One reason why '
zpool status' can hang
zpool status' command is infamous for stalling
and hanging exactly when you need it the most, namely when something is
going wrong with your system. I've recently run down one reason why it
The culprit is my old friend ZFS GUIDs. Information
about disks involved in ZFS pools includes both their GUIDs and their
theoretical device paths. When '
zpool status' prints out the user
friendly shortened device names, it doesn't just take the theoretical
path and trim most things off to get the device name; as I've alluded
to before, it decides to be hyper-correct and check
that the device named in the configuration really is the right device.
In theory this is simple, as Solaris has some system calls for doing
pretty much all of the work. In practice these system calls require
you to open the disk device that you want to check, and under some
open() will stall for significant amounts of time
(several minutes, for example). An iSCSI target that isn't responding is
one such circumstance.
If you've ever seen this happen, you might wonder why '
hangs completely immediately before printing any pool configuration
information, instead of getting to the point where it starts to print
device names for affected devices. The answer is that '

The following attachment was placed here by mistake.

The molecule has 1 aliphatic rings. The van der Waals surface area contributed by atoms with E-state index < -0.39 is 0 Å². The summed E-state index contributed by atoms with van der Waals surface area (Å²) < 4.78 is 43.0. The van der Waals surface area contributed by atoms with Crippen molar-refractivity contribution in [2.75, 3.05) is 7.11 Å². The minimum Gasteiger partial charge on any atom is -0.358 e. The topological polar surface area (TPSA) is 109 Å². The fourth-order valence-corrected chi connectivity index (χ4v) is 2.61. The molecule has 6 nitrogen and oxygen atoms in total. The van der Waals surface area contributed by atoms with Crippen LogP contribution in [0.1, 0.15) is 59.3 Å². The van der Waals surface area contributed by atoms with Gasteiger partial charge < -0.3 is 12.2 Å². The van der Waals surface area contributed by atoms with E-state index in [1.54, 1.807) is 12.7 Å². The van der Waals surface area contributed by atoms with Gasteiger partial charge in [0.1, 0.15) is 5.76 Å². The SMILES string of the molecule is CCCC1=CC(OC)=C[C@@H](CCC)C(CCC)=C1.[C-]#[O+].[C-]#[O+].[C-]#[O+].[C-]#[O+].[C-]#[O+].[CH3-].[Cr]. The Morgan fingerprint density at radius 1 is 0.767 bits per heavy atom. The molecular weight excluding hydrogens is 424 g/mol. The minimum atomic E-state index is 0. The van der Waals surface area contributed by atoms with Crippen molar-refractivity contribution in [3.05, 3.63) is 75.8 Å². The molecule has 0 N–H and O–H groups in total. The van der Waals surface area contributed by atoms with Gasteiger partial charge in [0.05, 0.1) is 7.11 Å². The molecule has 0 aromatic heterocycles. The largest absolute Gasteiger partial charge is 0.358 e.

is helpfully extra-clever; before it prints out any pool configuration
stuff, it pauses to work out how wide it has to make the device name
column so that everything will line up nicely. This requires working
out the friendly name of all devices, which requires that hyper-correct
checking of the configuration, which stalls the entire process if any
disk is very slow to
(For extra fun, this 'calculate the needed width' step also looks at the
spare disks (if any), so a single bad spare disk, one that's not even in
use, can cause '
zpool status' to stall on you.)
zpool iostat' command also does the same extra-clever step of
working out the maximum width of the device name column, so it will
stall for the same reason. For bonus points, '
zpool iostat' does
this every time it prints out a round of statistics. Yes, really.
No wonder plain
iostat is acres better if anything bad is going
By the way, this particular stall only happens if you have permissions
to open the device in the first place, ie it only happens if you are
root. So if you suspect ZFS problems, especially if you want '
iostat' results, run the commands as a non-root user.
(This is not the only way that
zpool status can stall; I've seen it
stutter when it was trying to get the ZFS pool configuration from the
Sidebar: where this is in the code
zpool source code is usr/src/cmd/zpool, and the whole width
calculation stuff is in zpool_main.c:max_width(). This calls
zpool_vdev_name(), in lib/libzfs/common/libzfs_pool.c, which
calls path_to_devid(), which actually
open()'s the device. This
check is thoughtfully guarded to make sure that it doesn't open devices
that ZFS has gotten around to declaring are actually bad; sadly, ZFS
makes such declarations long after
open()'s of iSCSI target disks have
started stalling for minutes at a time.